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DNA Methylation Analysis of Bone Marrow Cells at Diagnosis of Acute Lymphoblastic Leukemia and at Remission
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DNA Methylation Analysis of Bone Marrow Cells at Diagnosis of Acute Lymphoblastic Leukemia and at Remission

DNA Methylation Analysis of Bone Marrow Cells at Diagnosis of Acute Lymphoblastic Leukemia and at Remission
News

DNA Methylation Analysis of Bone Marrow Cells at Diagnosis of Acute Lymphoblastic Leukemia and at Remission

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Abstract

To detect genes with CpG sites that display methylation patterns that are characteristic of acute lymphoblastic leukemia (ALL) cells, we compared the methylation patterns of cells taken at diagnosis from 20 patients with pediatric ALL to the methylation patterns in mononuclear cells from bone marrow of the same patients during remission and in non-leukemic control cells from bone marrow or blood. Using a custom-designed assay, we measured the methylation levels of 1,320 CpG sites in regulatory regions of 413 genes that were analyzed because they display allele-specific gene expression (ASE) in ALL cells. The rationale for our selection of CpG sites was that ASE could be the result of allele-specific methylation in the promoter regions of the genes. We found that the ALL cells had methylation profiles that allowed distinction between ALL cells and control cells. Using stringent criteria for calling differential methylation, we identified 28 CpG sites in 24 genes with recurrent differences in their methylation levels between ALL cells and control cells. Twenty of the differentially methylated genes were hypermethylated in the ALL cells, and as many as nine of them (AMICA1, CPNE7, CR1, DBC1, EYA4, LGALS8, RYR3, UQCRFS1, WDR35) have functions in cell signaling and/or apoptosis. The methylation levels of a subset of the genes were consistent with an inverse relationship with the mRNA expression levels in a large number of ALL cells from published data sets, supporting a potential biological effect of the methylation signatures and their application for diagnostic purposes.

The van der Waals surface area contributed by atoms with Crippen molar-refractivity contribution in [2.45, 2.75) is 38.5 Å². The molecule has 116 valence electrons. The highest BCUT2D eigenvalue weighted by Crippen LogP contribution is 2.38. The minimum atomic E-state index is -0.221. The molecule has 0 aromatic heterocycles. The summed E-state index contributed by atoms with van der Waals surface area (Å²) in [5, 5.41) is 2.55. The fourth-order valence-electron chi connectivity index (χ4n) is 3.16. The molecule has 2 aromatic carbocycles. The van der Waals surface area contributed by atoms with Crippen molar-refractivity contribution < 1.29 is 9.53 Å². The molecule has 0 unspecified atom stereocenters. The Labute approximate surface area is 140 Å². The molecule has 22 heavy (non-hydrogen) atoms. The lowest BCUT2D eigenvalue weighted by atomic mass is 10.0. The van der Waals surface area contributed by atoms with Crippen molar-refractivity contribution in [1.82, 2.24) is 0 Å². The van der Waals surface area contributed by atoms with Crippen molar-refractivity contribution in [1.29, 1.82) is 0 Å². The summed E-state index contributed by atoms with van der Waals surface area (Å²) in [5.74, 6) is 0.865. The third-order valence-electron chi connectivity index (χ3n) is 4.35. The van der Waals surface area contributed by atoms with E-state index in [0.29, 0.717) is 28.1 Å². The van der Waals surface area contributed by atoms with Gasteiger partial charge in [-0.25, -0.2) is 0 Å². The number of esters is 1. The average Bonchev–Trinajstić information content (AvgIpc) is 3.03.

This article was published online in PLoS ONE and is free to access.

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